• Laboratory testing (annual): glucose on an empty stomach and insulin

Neuroendocrine Tumors of Adenohypophysis (PitNET)

  • Screening starting at 5 years of age

  • Clinical symptoms: headaches, visual changes, milk flow, increased growth?

  • Laboratory testing (annual): prolactin, IGF-1

  • Imaging: MRI of the head every 3 years

Parathyroid Adenoma and PHPT

  • Screening starting at 8 years of age

  • Clinical symptoms: back pain, bone pain, feeling of faintness, fatigue, psychological changes, kidney stones, nausea, vomiting, constipation, multiple or pathological fractures?

  • Laboratory testing (annual): calcium

Neuroendocrine tumors of the pancreas

  • Screening starting at 10 years of age

  • Clinical symptoms: usually without symptoms
    VIPoma: excessive diarrhea?
    Glucagonoma: hyperglycemia, nausea, increased urine excretion, thirst?

  • Laboratory testing (annual): possibly chromogranin A, glucagon, proinsulin, pancreatic polypeptide, VIP

  • Imaging: MRI of the abdomen, annually

Adrenocortical Adenomas

  • Screening starting at 10 years of age

  • Imaging: MRI of the abdomen (at the same time as the MRI of the pancreas)

Thymic, bronchial, and gastric carcinoids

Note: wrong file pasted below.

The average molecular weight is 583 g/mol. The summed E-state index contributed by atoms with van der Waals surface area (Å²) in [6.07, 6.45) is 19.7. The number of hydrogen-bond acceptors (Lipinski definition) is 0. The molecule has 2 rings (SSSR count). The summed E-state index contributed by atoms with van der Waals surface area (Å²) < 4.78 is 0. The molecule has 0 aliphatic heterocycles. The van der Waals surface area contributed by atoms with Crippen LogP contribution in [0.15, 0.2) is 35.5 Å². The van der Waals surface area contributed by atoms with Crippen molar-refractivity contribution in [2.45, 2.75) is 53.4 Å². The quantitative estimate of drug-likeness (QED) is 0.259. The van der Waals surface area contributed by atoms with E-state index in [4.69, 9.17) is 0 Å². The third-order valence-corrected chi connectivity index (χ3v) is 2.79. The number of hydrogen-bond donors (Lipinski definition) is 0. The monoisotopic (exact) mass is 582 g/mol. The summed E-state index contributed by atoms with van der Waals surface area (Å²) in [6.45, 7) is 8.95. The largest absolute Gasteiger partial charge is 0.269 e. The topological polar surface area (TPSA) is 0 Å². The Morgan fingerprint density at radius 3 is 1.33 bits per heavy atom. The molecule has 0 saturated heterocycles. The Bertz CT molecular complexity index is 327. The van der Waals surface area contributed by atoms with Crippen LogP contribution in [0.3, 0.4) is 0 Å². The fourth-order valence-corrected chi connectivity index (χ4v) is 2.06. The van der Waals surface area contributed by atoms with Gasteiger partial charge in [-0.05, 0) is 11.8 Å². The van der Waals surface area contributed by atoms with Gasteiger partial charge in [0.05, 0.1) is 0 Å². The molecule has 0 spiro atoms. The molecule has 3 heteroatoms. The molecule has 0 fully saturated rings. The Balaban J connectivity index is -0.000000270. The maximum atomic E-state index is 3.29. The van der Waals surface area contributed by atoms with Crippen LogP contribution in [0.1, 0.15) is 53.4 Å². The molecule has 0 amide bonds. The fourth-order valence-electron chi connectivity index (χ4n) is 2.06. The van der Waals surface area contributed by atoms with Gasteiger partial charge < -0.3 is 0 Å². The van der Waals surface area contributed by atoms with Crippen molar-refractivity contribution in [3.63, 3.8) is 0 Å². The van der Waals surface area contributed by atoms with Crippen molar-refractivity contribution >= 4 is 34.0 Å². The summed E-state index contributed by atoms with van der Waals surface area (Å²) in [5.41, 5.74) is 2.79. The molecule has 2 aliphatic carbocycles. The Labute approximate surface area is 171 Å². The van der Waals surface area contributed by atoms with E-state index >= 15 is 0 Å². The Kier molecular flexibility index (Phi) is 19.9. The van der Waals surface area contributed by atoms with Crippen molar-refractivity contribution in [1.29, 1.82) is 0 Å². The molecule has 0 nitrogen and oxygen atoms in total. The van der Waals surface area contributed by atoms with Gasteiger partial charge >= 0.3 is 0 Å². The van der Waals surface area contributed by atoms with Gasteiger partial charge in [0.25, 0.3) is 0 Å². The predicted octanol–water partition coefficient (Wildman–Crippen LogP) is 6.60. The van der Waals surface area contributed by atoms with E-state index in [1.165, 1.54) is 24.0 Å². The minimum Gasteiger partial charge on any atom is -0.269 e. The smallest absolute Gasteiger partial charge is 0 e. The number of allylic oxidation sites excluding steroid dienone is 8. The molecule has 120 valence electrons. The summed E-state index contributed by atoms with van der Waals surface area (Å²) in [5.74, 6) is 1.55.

• Screening starting at 20 years of age

  • Clinical symptoms: usually without symptoms; possibly indicated by flush, diarrhea, wheezing, edemas, or abdominal pain

  • Imaging: CT/MRI of the longs and abdomen every 1-2 years


  • Screening starting at 20 years of age

  • Clinical symptoms: abdominal pain, stomach ulcer, taking of proton pump inhibitors?

  • Laboratory testing (annual): gastrin on an empty stomach

Self-Care and Support

What should I pay special attention to?

You should consult a doctor as soon as drowsiness, unconsciousness, a feeling of weakness, fatigue, or even ravenous hunger pangs and increased thirst occur. These may be signs of hyperglycemia or hypoglycemia or other hormonal disruptions. In addition, you should see a doctor if you have complaints of the gastrointestinal tract, such as diarrhea, nausea, vomiting, and abdominal pain. If you develop new anomalies or complaints, such as bone or back pain, headaches, or visual disturbances, they should likewise be evaluated as soon as possible.

Support Groups and Additional Information